Environmental chemicals affect circadian rhythms: An underexplored effect influencing health and fitness in animals and humans
- Journal Article
Rights / licenseCreative Commons Attribution 4.0 International
Circadian rhythms control the life of virtually all organisms. They regulate numerous aspects ranging from cellular processes to reproduction and behavior. Besides the light-dark cycle, there are additional environmental factors that regulate the circadian rhythms in animals as well as humans. Here, we outline the circadian rhythm system and considers zebrafish (Danio rerio) as a representative vertebrate organism. We characterize multiple physiological processes, which are affected by circadian rhythm disrupting compounds (circadian disrupters). We focus on and summarize 40 natural and anthropogenic environmental circadian disrupters in fish. They can be divided into six major categories: steroid hormones, metals, pesticides and biocides, polychlorinated biphenyls, neuroactive drugs and other compounds such as cyanobacterial toxins and bisphenol A. Steroid hormones as well as metals are most studied. Especially for progestins and glucocorticoids, circadian dysregulation was demonstrated in zebrafish on the molecular and physiological level, which comprise mainly behavioral alterations. Our review summarizes the current state of knowledge on circadian disrupters, highlights their risks to fish and identifies knowledge gaps in animals and humans. While most studies focus on transcriptional and behavioral alterations, additional effects and consequences are underexplored. Forthcoming studies should explore, which additional environmental circadian disrupters exist. They should clarify the underlying molecular mechanisms and aim to better understand the consequences for physiological processes. Show more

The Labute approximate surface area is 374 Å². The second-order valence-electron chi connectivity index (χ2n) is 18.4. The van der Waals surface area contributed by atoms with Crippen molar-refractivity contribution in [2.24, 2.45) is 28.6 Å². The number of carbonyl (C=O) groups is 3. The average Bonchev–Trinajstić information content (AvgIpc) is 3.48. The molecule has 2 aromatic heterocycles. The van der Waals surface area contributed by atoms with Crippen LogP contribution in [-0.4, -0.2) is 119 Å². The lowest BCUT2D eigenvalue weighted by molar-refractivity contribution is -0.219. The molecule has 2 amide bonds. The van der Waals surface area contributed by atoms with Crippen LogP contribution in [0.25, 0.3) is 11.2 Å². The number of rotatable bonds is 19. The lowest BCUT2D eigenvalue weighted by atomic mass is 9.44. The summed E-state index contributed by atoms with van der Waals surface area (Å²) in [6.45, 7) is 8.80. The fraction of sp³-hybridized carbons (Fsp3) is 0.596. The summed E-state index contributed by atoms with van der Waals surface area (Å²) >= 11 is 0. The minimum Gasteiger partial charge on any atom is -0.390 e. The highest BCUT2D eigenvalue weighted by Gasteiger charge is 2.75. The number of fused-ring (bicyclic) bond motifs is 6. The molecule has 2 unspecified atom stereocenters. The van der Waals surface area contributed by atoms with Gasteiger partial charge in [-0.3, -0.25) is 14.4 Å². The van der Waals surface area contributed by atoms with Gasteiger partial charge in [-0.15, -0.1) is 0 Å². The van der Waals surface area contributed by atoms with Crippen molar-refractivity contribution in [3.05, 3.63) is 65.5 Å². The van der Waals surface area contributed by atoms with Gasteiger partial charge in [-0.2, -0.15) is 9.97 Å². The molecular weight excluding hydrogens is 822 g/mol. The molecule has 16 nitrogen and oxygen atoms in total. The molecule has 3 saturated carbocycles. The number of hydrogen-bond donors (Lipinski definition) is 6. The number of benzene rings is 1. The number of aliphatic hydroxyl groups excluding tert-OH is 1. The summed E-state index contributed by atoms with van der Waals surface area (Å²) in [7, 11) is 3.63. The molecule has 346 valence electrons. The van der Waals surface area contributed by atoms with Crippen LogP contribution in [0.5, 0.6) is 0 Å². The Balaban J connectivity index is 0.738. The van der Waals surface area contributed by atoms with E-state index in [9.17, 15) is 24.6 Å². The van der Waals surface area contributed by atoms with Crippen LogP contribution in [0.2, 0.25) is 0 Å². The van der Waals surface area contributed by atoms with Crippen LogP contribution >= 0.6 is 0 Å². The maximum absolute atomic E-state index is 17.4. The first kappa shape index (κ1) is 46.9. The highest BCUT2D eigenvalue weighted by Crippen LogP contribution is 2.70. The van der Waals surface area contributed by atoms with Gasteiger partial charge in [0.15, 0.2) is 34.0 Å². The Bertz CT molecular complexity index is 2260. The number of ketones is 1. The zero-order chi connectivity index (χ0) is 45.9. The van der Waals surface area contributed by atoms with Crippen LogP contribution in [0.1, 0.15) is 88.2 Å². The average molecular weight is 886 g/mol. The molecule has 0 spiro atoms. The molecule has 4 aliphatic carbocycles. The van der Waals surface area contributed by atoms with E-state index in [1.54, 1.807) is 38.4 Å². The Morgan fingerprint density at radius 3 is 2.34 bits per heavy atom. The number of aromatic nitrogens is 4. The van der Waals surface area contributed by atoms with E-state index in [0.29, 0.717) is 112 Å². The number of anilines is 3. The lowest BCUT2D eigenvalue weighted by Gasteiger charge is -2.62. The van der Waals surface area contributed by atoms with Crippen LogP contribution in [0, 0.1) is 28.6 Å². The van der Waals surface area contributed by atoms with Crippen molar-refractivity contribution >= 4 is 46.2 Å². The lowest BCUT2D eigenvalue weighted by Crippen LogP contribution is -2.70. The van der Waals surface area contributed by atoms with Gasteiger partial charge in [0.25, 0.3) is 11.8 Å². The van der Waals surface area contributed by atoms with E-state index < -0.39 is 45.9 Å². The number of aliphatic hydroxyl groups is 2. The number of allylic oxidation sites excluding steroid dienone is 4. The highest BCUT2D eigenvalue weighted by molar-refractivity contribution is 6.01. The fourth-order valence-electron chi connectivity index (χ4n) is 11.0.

Journal / seriesEnvironment International
Pages / Article No.
SubjectCircadian rhythm; Aquatic organisms; Environmental chemicals; Ecotoxicology; Toxicology; Human implications
MoreShow all metadata